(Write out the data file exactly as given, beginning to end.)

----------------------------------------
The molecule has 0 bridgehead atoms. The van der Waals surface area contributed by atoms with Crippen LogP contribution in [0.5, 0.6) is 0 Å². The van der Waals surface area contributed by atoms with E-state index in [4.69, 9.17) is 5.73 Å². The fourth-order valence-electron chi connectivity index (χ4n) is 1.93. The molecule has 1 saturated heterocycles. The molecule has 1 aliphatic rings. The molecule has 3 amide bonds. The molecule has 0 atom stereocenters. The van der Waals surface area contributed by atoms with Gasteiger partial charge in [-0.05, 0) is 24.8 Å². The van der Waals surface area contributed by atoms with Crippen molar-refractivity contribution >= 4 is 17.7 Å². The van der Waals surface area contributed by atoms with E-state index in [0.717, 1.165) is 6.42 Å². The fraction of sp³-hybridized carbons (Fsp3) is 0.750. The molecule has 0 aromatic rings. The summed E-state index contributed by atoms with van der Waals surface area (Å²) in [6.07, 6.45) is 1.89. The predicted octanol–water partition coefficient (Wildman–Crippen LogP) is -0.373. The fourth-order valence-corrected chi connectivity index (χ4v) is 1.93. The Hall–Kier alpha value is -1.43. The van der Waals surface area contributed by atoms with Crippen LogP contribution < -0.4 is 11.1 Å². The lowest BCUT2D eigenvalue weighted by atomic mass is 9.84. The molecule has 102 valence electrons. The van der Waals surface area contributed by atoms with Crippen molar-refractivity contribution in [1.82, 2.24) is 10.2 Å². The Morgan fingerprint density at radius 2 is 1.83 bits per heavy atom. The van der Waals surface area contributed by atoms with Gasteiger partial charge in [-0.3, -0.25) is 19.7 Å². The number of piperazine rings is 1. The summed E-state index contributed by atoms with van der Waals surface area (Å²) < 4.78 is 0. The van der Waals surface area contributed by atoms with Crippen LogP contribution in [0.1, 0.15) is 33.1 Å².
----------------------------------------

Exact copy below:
The molecule has 0 bridgehead atoms. The van der Waals surface area contributed by atoms with Crippen LogP contribution in [0.5, 0.6) is 0 Å². The van der Waals surface area contributed by atoms with E-state index in [4.69, 9.17) is 5.73 Å². The fourth-order valence-electron chi connectivity index (χ4n) is 1.93. The molecule has 1 saturated heterocycles. The molecule has 1 aliphatic rings. The molecule has 3 amide bonds. The molecule has 0 atom stereocenters. The van der Waals surface area contributed by atoms with Gasteiger partial charge in [-0.05, 0) is 24.8 Å². The van der Waals surface area contributed by atoms with Crippen molar-refractivity contribution >= 4 is 17.7 Å². The van der Waals surface area contributed by atoms with E-state index in [0.717, 1.165) is 6.42 Å². The fraction of sp³-hybridized carbons (Fsp3) is 0.750. The molecule has 0 aromatic rings. The summed E-state index contributed by atoms with van der Waals surface area (Å²) in [6.07, 6.45) is 1.89. The predicted octanol–water partition coefficient (Wildman–Crippen LogP) is -0.373. The fourth-order valence-corrected chi connectivity index (χ4v) is 1.93. The Hall–Kier alpha value is -1.43. The van der Waals surface area contributed by atoms with Crippen LogP contribution < -0.4 is 11.1 Å². The lowest BCUT2D eigenvalue weighted by atomic mass is 9.84. The molecule has 102 valence electrons. The van der Waals surface area contributed by atoms with Crippen molar-refractivity contribution in [1.82, 2.24) is 10.2 Å². The Morgan fingerprint density at radius 2 is 1.83 bits per heavy atom. The van der Waals surface area contributed by atoms with Gasteiger partial charge in [-0.3, -0.25) is 19.7 Å². The number of piperazine rings is 1. The summed E-state index contributed by atoms with van der Waals surface area (Å²) < 4.78 is 0. The van der Waals surface area contributed by atoms with Crippen LogP contribution in [0.1, 0.15) is 33.1 Å².